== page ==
As part of her MIPCOM Media Mastermind keynote conversation yesterday, A+E Networks’ president of entertainment and media Nancy Dubuc discussed her role as an “agent of change” for the network group, as seen through the lens of her leadership of the History and Lifetime brands.
Having begun her career at A+E Networks as director of historical programming for History, moving to various programming roles at sister net A&E and for what was then AETN, Dubuc took on the leadership role at History in 2007. Her ascent and that of the network has been well documented since, with one of the more recent feathers in her cap being History’s position as the number one cable network in the key demos of Adults 25-54 and Men 25-54 this past summer.
In her conversation with The Hollywood Reporter‘s contributing editor Elizabeth Guider, she shared some of the basic programming philosophies that she and her teams have employed to propel that upward trajectory. Among those philosophies: a strong desire to be first out of the gate with what’s new, and what’s next.
“I love history –I minored in history,” she said, explaining the move towards reality-oriented non-fiction fare that she oversaw upon taking the reins at History. “But I’m a TV person at heart. If you’re going to cut through… you have to figure out ways to be first. I believe first always wins.”
While programs such as Original Productions’ Ice Road Truckers are still referenced as the turning point for the network, Dubuc was quick to point out that there have been other landmark shows that have cemented its position, ranging from the program that kick-started the artefactual sub-genre, Pawn Stars, to the net’s first foray into scripted, the Thinkfactory Media-produced smash Hatfields & McCoys.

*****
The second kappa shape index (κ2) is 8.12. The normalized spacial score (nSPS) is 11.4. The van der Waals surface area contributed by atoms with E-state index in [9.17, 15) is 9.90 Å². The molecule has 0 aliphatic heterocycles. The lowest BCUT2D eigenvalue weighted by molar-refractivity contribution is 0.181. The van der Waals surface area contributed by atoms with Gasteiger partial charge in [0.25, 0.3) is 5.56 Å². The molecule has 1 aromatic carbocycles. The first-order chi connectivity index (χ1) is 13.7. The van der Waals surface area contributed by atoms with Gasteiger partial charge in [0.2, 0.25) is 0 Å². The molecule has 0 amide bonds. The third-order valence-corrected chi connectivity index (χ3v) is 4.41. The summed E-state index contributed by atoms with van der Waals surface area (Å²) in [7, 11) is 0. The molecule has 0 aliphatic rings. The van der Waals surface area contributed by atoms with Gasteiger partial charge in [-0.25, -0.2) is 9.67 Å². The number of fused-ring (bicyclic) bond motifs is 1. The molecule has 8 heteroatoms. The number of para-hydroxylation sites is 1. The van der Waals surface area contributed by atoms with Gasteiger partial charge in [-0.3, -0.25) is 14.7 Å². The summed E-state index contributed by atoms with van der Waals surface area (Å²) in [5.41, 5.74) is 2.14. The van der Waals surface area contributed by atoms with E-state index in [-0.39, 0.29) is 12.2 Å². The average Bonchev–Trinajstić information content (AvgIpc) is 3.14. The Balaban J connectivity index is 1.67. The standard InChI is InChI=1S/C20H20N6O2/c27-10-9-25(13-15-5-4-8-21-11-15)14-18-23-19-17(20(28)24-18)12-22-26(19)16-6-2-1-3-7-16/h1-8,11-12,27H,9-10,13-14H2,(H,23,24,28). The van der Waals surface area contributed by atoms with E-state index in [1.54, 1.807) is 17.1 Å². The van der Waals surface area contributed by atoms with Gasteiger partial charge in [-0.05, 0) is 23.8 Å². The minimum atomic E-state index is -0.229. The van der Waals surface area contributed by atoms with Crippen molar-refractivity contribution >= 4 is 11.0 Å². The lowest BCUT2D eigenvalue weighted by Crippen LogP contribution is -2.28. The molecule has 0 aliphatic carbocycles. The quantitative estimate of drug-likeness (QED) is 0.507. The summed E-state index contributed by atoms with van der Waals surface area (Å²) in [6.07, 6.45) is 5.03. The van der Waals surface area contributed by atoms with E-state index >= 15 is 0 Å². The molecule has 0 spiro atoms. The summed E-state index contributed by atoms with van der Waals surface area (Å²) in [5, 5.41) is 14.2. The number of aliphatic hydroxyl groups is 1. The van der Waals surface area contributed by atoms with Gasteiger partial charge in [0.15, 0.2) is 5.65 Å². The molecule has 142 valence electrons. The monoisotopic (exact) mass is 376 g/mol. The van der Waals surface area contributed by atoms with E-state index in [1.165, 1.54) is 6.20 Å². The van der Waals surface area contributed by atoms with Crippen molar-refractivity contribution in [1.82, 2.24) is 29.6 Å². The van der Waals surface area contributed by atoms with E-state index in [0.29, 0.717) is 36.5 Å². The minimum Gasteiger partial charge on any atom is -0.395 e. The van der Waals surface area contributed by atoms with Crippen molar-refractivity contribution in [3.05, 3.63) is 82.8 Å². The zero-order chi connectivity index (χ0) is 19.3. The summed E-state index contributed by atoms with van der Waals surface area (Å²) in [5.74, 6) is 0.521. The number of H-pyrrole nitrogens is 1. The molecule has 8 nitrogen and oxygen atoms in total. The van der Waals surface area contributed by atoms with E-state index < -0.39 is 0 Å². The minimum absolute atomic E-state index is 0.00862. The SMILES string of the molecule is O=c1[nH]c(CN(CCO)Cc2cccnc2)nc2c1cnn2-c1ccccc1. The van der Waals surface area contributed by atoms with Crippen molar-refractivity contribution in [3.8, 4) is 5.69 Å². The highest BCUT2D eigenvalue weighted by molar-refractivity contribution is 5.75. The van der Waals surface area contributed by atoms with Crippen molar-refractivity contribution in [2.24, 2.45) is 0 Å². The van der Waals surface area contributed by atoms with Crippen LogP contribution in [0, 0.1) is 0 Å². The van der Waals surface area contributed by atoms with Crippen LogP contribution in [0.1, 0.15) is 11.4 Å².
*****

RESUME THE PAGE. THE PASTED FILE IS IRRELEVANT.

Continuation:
The choice to take on Pawn Stars, and “parallel develop” it with the Cineflix-produced artefactual hit American Pickers, was an example of another History programming team maxim, according to Dubuc.
“We spend more time asking ourselves, ‘Why not,’ than ‘Why?’” she said.
With Lifetime, the second A+E net she took on as president and GM at prior to her new position, all eyes will be on an upcoming scripted project, Liz & Dick, starring relentless headline-grabber Lindsay Lohan. Dubuc said the actress did “an incredible job stepping up” to the rigors of shooting a made for TV movie, and that the project, airing over the Thanksgiving weekend in the U.S., points towards Lifetime’s goals for the immediate future.
“Lifetime is a work in progress right now,” she admitted. “We need to welcome the Hollywood community both in front and behind the camera.”
But while drama has always been a staple of the Lifetime brand, and to some degree sister net A&E, its big, bold move into the schedules at History has had some wondering how many more scripted projects will make their way onto the net that made its name in non-fiction, with its next scripted project, Vikings, getting a nod during the discussion with the airing of a loud, suitably intense clip. “It’s important to note that drama is a part of what we do,” she emphasized, admitting that the genre can be a “compelling driver in the international community.”
Indeed, as the A+E Networks group continues its international push, with Lifetime said to be the next brand in line for more roll-outs across the globe, the question of the company’s stance on rights ownership takes on an added dimension. “Our goal is ownership,” Dubuc stated up front, while maintaining that the company makes it a point to be more “progressive” in its terms and relationships with producers, and highlighting another internal mantra – “producers [should] feel so good about working with us that we’re the first stop.”
On a related note, she also highlighted what she feels to be one of the industry’s current challenges.
“Somehow, we seem to be spending more time talking about the transaction that the creative,” she offered. “When that conversation comes before what’s a great show, the scales seem to be tipping in the wrong direction.
“Successful shows will always generate great business deals,” she reasoned, “because there’s leverage.”